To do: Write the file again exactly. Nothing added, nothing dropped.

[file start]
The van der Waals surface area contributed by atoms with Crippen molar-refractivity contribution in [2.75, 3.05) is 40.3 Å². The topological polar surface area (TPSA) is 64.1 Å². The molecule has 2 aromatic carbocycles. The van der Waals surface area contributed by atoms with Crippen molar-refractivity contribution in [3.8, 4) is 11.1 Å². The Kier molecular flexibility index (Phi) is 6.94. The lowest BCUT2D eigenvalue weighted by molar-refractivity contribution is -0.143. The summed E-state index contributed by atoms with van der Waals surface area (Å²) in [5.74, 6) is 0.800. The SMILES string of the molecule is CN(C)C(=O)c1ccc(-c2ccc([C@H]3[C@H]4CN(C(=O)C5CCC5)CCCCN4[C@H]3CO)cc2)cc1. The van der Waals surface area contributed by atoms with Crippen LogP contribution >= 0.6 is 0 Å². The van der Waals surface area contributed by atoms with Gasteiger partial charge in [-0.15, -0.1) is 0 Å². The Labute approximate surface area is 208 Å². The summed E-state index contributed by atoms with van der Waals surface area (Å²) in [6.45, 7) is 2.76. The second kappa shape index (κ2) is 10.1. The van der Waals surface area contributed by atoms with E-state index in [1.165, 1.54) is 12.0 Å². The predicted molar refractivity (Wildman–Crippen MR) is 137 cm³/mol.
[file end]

The van der Waals surface area contributed by atoms with Crippen molar-refractivity contribution in [2.75, 3.05) is 40.3 Å². The topological polar surface area (TPSA) is 64.1 Å². The molecule has 2 aromatic carbocycles. The van der Waals surface area contributed by atoms with Crippen molar-refractivity contribution in [3.8, 4) is 11.1 Å². The Kier molecular flexibility index (Phi) is 6.94. The lowest BCUT2D eigenvalue weighted by molar-refractivity contribution is -0.143. The summed E-state index contributed by atoms with van der Waals surface area (Å²) in [5.74, 6) is 0.800. The SMILES string of the molecule is CN(C)C(=O)c1ccc(-c2ccc([C@H]3[C@H]4CN(C(=O)C5CCC5)CCCCN4[C@H]3CO)cc2)cc1. The van der Waals surface area contributed by atoms with Crippen LogP contribution >= 0.6 is 0 Å². The van der Waals surface area contributed by atoms with Gasteiger partial charge in [-0.15, -0.1) is 0 Å². The Labute approximate surface area is 208 Å². The summed E-state index contributed by atoms with van der Waals surface area (Å²) in [6.45, 7) is 2.76. The second kappa shape index (κ2) is 10.1. The van der Waals surface area contributed by atoms with E-state index in [1.165, 1.54) is 12.0 Å². The predicted molar refractivity (Wildman–Crippen MR) is 137 cm³/mol.